Outside of the brews I make there are quite a few different ones that I really enjoy. Dogfish Head 90 & 120 minute IPAs are a few brews that I think are pretty sweet and I really enjoy. Russian River Pliney the Elder is another one of my favorites. Anybody that can brew a good German style Pilsener is always nice, I love that style of beer, and I just think it’s great. I also like all the Stone Vertical Epic series brews, they’ve all been good! I’m looking forward to trying Sam Adam’s Utopias.

In Michigan, I really enjoy Founder’s KBS, and New Holland Poet (I like to age my bottles for 16-18 months). I’m also a fan of Dark Horse Plead the 5th Imperial Stout.I love talking to people about beer because it’s the most underrated celebratory beverage, my love of beer and passion for brewing grows every time I am able to introduce a new style to their palate.

How do you feel about beer reviewing and its impact on the industry?

I think it’s new … It’s a new thing starting to catch on. I think it’s a good thing and I think it could potentially impact the market, but right now even when I see a bad review of a beer I still try it anyways. Nothing is better than watching and talking to people that enjoy the beer I get to make.
It’s a bummer when people review styles that they don’t particularly enjoy or understand. A person who isn’t a beer judge might not understand or appreciate the style or attributes of a certain brew that they don’t normally drink. I’m not sure it’s helpful for them to be reviewing without knowing or being able to detect the stylistic truths of the beer. For instance, personally I’m not the biggest Hefeweizen fan, but I have brewed it for a long time and I think that I can sit down and appreciate what a true Hefe should taste, smell, and look like. Therefore I could confidently review another brewer’s Hefe.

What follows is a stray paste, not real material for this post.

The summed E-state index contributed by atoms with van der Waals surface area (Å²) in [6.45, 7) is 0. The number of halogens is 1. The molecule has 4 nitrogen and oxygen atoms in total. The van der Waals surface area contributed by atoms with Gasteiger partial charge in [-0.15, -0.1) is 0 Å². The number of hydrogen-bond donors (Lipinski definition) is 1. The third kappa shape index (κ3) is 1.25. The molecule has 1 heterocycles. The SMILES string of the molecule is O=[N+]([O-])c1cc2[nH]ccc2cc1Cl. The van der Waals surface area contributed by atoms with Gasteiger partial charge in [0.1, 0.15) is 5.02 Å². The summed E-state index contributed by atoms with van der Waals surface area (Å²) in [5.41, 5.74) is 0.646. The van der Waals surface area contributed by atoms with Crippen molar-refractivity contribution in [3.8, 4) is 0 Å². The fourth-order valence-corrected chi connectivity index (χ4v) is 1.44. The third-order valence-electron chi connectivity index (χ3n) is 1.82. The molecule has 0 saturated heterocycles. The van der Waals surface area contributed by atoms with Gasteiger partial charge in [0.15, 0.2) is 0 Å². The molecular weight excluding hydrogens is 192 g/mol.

However, I think people who are stuck on their favorite brew and can’t appreciate stylistically different beers are going to miss the point and artistry behind the brewer’s efforts. This may happen more frequently with new craft beer reviewers. If somebody would come up with a guide book or e-book to review beers that would be cool because then novices would know how to describe what their tasting. I want to know, what is it that you really taste? If you’re reviewing a brew, you should be able to recognize and describe the beer compared to its stylistic tendencies. A great beer reviewer is able to figure out what their tasting and communicate it in such a way that other people can almost taste it. When it comes to reviews, the more beer knowledge people incorporate the better.

How does it feel to have your beers reviewed on sites like BrewChief?

I think it’s a great thing! Even the people that don’t see the beer in a highly positive light, I still think it’s a good thing. Because it’s all about exposure and I think that my beer is easy to enjoy and appreciate and therefore the more people to try it, the more people that can make a decision about that particular style. If you enjoy my German Hefeweizen then maybe you’ll go and try another German style Hefeweizen. There are Brewer’s all over the country striving to make stylistically true beers and for me that’s awesome! Don’t get me wrong, I also appreciate the art and creativity behind craft brews like the stuff Right Brain Brewery is making, it’s really cool.

What advice would you give to a new craft beer fan?